Mark Talbott

Mark Talbott is an American squash coach and former professional squash player.[1] He is known as one of the all-time great players of hardball squash.[2]

Talbott was inducted into the United States Squash Hall of Fame in 2000.[2] He was the World Professional Squash Association Player of the Year eight times and an Olympic Athlete of the Year in 1991, `92, and `95.[1] In addition, he captained the first USA Team to compete in the Pan American Games in 1995, earned the Sharif Khan Award for Sportsmanship in 1991, and won the United States Squash Racquets Association (USSRA) President’s Cup in 1989.[1]

Playing careerEdit

Raised in Dayton, Ohio, Talbott graduated from the Mercersburg Academy in 1978.[3][4] He joined the World Professional Squash Association hardball tour in 1980 and was ranked as the World No. 1 hardball squash player for 13 years, from 1983–95.[1][2] He won 70% of the tournaments he entered during that period.[1]

Talbott is considered the most dominant American squash player in history.[2] His strongest international rival is Sharif Khan, a Pakistani-born player who emigrated to Canada in the late-1960s, and who retired shortly before Talbott emerged on the scene. The most significant factor which mitigates against Talbott being the greatest hardball squash player of all-time is his record against Sharif's distant cousin Jahangir Khan. In the mid-1980s, Talbott had begun to establish himself as the most dominant player in the hardball squash game, while Jahangir was the clear leading player on the international softball squash circuit. During 1983-86, Jahangir decided to test his ability on the North American hardball circuit. Talbott and Jahangir faced each other on 11 occasions in hardball tournaments during this period (all in tournament finals), and Jahangir won 10 of their encounters. Talbott did however manage to beat Jahangir once, in the final of the Boston Open in 1984, a feat which no player on the international softball circuit managed in the 1981-86 period when Jahangir compiled a five-year winning streak.[citation needed]

In response to the challenge from Jahangir, Talbott acquired a personal coach, Ken Binns, who helped him develop a much sharper array of shots. As the rivalry developed, their matches became very competitive and drew considerable attention. After 1986, Jahangir stopped playing on the hardball circuit to focus more on the softball game. Whether Talbott would have been able to turn the tide had the rivalry continued will therefore never be known. But the experience of playing against Jahangir undoubtedly helped spur Talbott's game to new heights in the later part of the 1980s, when he dominated the hardball circuit. He also represented the United States at the 1983 & 1985 World Team Squash Championships.[citation needed] Doubles partners have included US Squash Hall of Famer Peter Briggs with whom he was partnered in 1984 [5] and 1985. [6]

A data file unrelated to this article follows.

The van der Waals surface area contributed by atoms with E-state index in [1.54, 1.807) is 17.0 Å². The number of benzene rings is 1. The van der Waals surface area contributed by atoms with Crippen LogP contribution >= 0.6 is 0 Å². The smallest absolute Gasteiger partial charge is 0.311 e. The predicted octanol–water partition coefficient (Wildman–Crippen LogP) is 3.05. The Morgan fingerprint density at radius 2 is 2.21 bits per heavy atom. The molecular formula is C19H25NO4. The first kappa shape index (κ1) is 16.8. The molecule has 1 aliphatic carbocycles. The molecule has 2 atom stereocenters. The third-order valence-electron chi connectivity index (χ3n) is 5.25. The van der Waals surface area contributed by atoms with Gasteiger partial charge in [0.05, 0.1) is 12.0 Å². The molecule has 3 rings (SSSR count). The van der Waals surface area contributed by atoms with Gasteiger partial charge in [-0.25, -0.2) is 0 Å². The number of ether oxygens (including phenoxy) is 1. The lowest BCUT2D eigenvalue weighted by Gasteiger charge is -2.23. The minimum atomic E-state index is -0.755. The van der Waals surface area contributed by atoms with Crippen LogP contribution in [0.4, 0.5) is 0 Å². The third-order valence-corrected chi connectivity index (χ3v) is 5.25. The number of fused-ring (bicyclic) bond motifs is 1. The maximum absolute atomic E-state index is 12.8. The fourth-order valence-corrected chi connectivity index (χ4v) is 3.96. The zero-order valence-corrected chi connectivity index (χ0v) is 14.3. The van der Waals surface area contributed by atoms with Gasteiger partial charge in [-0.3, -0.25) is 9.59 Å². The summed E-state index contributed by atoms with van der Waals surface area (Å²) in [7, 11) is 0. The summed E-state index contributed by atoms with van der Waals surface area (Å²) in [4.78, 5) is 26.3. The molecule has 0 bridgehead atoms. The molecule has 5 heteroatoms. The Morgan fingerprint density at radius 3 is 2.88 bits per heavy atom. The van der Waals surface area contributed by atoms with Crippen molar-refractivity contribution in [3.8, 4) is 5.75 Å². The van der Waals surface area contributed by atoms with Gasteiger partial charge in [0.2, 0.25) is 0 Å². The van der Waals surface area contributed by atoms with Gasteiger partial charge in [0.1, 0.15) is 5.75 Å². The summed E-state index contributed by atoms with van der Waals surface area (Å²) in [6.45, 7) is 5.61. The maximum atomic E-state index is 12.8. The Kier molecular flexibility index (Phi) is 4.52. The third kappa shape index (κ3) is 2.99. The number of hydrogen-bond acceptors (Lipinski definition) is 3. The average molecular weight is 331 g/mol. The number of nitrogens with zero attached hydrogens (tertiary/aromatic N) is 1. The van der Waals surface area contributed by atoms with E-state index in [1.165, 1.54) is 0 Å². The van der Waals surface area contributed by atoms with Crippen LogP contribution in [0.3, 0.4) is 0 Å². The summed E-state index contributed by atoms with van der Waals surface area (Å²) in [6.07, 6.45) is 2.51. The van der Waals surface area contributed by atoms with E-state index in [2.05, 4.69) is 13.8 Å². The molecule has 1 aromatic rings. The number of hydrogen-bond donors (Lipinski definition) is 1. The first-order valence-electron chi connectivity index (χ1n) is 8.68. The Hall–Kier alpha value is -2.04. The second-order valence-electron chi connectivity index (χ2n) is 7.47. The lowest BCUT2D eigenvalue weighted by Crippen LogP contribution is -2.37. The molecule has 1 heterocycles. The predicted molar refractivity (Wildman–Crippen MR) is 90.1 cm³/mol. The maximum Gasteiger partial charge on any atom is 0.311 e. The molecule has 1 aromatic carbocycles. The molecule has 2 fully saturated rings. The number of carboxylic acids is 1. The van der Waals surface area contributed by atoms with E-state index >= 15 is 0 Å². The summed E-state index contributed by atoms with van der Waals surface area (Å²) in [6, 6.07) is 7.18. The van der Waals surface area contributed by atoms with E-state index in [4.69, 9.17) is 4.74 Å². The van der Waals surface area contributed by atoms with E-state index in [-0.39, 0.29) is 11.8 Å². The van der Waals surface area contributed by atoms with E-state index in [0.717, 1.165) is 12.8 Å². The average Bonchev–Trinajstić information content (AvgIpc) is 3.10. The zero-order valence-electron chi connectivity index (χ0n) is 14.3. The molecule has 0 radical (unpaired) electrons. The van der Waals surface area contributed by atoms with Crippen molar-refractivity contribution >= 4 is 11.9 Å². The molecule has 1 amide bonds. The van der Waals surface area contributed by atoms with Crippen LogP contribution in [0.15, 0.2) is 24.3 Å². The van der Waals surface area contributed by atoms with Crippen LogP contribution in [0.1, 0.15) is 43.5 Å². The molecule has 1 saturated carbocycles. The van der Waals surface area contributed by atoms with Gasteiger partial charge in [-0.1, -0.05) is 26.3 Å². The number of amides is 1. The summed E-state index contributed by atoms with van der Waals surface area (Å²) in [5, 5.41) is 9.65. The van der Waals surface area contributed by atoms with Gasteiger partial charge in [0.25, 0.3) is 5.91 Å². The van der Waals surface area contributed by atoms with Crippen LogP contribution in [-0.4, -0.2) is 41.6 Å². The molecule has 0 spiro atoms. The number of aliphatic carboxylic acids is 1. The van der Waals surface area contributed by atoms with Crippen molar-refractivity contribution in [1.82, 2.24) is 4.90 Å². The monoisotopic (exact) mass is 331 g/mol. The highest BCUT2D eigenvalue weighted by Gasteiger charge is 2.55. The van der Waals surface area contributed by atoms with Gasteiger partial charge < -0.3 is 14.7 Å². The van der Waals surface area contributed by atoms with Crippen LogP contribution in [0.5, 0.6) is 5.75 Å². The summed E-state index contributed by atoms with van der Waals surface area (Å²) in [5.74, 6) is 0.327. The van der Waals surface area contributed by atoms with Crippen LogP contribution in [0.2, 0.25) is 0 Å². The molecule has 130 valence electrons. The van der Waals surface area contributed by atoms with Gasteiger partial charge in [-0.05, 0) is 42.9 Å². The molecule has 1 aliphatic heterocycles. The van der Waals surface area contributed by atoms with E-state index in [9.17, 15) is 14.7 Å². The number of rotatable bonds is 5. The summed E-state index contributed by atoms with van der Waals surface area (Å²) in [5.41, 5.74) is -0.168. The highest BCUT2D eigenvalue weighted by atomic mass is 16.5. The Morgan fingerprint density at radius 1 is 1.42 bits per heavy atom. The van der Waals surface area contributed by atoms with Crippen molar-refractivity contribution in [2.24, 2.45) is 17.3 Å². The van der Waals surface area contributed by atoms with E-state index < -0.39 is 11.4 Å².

Coaching careerEdit

Since retiring as a player, Talbott has worked as a squash coach. The Talbott Squash Academy, a well-respected summer camp for juniors and adults, was established in 1991, and is currently held at St George's School, Newport, Rhode Island, and at Stanford University.[3] In 1998, he was appointed the head coach of the Yale University women's team, joining his brother, David Talbott, who had been the men's coach at Yale for fifteen years. After being ranked sixth upon Mark's arrival, the Yale women unseated the reigning champions, Trinity College, in 2004. Later that year, Talbott resigned from his position at Yale and moved to California to become the Director of Squash at Stanford University, where he is working to help expand squash on the West Coast.[1]

Talbott is the grandson of Bud Talbott, the former head coach of the Dayton Triangles and, the brother-in-law of the celebrity chef Ming Tsai, who played squash at Yale, and was one of the top players in the US in the late 1980s and early 1990s.[7]

Talbott currently resides in Palo Alto, California, with his wife and two children.


  1. ^ a b c d e f "Mark Talbott biodata". Archived from the original on March 4, 2016. Retrieved January 11, 2016.
  2. ^ a b c d "Mark Talbott at the United States Squash Hall of Fame". Retrieved January 11, 2016.
  3. ^ a b "Talbott Squash Academy". Archived from the original on December 22, 2014. Retrieved January 11, 2016.
  4. ^ "Mark Talbott '78". Retrieved January 11, 2016.
  5. ^ "Mark Talbot Just for the Record". Ontario, Canada: National Post. November 28, 1988.
  6. ^ "Talbott-Briggs, the Team to "Squash"". New York: The Daily News. March 3, 1985.
  7. ^ "Mark Talbott: A Very Good Friend". Retrieved January 11, 2016.

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